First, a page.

Foot-and-mouth disease (FMD) is a highly contagious and economically important viral disease of cloven-hoofed animals, including domestic and wild host species. During recent FMD outbreaks in India, spontaneous abortions were reported amongst FMD-affected and asymptomatic cows. The current study was an opportunistic investigation of these naturally occurring bovine abortions to assess causality of abortion and vertical transmission of FMDV from infected cows to fetuses. For this purpose, fetal tissue samples of eight abortuses (heart, liver, kidney, spleen, palatine tonsil, umbilical cord, soft palate, tongue, lungs, and submandibular lymph node) were collected and screened by various detection methods, including viral genome detection, virus isolation, and immunomicros. Amongst these cases, gross pathological changes were observed in 3 abortuses. Gross pathological findings included blood-tinged peritoneal and pleural effusions and myocarditis. Hearts of infected calves had mild to moderate degeneration and necrosis of the myocardium with moderate infiltration by mixed inflammatory cells. Localization of FMDV antigen was demonstrated in lungs and soft palate by immunomicros. FMDV serotype O viral genome was recovered from 7 of 8 cases. Infectious FMDV serotype O was rescued by chemical transfection of the total RNA extracted from three soft palate samples and was sequenced to confirm 100% identity of the VP1 (capsid) coding region with isolates collected from infected cattle during the acute phase of infection. Based upon these findings, it may be concluded that FMDV-associated abortion occurred among the infected pregnant cows included within this study and FMDV was subsequently transmitted vertically to fetuses. This is the first documentation of FMDV-associated abortions in cattle.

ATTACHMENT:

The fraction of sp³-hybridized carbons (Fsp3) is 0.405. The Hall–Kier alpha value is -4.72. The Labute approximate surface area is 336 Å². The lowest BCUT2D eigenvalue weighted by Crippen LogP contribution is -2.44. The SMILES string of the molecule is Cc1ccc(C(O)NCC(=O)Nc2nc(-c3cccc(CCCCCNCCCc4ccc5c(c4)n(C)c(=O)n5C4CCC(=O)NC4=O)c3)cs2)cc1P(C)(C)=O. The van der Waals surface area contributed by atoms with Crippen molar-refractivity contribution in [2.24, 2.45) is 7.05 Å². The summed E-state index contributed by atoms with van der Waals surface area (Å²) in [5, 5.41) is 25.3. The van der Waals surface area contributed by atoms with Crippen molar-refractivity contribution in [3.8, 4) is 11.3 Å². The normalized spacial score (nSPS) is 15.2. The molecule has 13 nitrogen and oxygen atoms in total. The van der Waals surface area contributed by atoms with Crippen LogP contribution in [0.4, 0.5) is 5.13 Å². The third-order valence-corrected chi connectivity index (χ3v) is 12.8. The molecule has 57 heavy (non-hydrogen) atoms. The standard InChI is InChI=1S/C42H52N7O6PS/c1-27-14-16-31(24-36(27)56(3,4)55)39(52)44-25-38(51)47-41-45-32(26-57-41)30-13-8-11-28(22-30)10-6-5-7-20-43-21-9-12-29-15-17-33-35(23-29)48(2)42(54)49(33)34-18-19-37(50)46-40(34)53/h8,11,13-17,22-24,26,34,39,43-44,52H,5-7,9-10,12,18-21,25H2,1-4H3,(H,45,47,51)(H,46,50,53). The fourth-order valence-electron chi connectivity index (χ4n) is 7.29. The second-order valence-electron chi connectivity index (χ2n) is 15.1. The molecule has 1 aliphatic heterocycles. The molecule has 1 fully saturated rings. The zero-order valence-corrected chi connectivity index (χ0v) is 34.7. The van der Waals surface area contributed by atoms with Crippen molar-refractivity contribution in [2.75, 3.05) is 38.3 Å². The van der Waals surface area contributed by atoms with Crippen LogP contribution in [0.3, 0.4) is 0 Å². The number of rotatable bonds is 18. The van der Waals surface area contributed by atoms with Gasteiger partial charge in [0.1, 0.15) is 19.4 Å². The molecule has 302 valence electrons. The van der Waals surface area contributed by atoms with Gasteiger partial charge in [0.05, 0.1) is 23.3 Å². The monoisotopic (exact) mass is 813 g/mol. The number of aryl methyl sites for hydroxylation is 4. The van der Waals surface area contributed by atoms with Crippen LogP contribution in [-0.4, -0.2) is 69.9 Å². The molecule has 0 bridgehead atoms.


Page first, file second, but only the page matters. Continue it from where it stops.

Bibliographical noteFunding Information:
This work was funded by the Indian Council of Agricultural Research, New Delhi. Additional funding was provided by Agricultural Research Service-Current Research information System Project 1940-32000-057-00D and the United States Department of State, Biosecurity Engagement Program through the United States Department of Agriculture, Agricultural Research Service Office of International Research Programs. The funding sources had no role in study design, data collection and analysis or the decision to publish the work. CS is a recipient of a Plum Island Animal Disease Center Research Participation Program fellowship, administered by the Oak Ridge Institute for Science and Education (ORISE, www.orau.org) through an interagency agreement with the US Department of Energy. We are thankful to staff of experimental dairy farm for their invaluable cooperation during this study. Technical assistance of Mr. Basant, Uttam Nath Goswami, Shyam Lal Tamta, and Mr. B. Das are highly acknowledged. Steven Pauszek and Michael Eschbaumer are acknowledged for review of the manuscript. CS was a recipient of PIADC Research Participation Program fellowships, administered by the Oak Ridge Institute for Science and Education (ORISE) through an interagency agreement with the U.S. Department of Energy. The Office of International Research Programs, Agricultural Research Service USDA facilitated funding from the Biological Engagement Program, Department of State.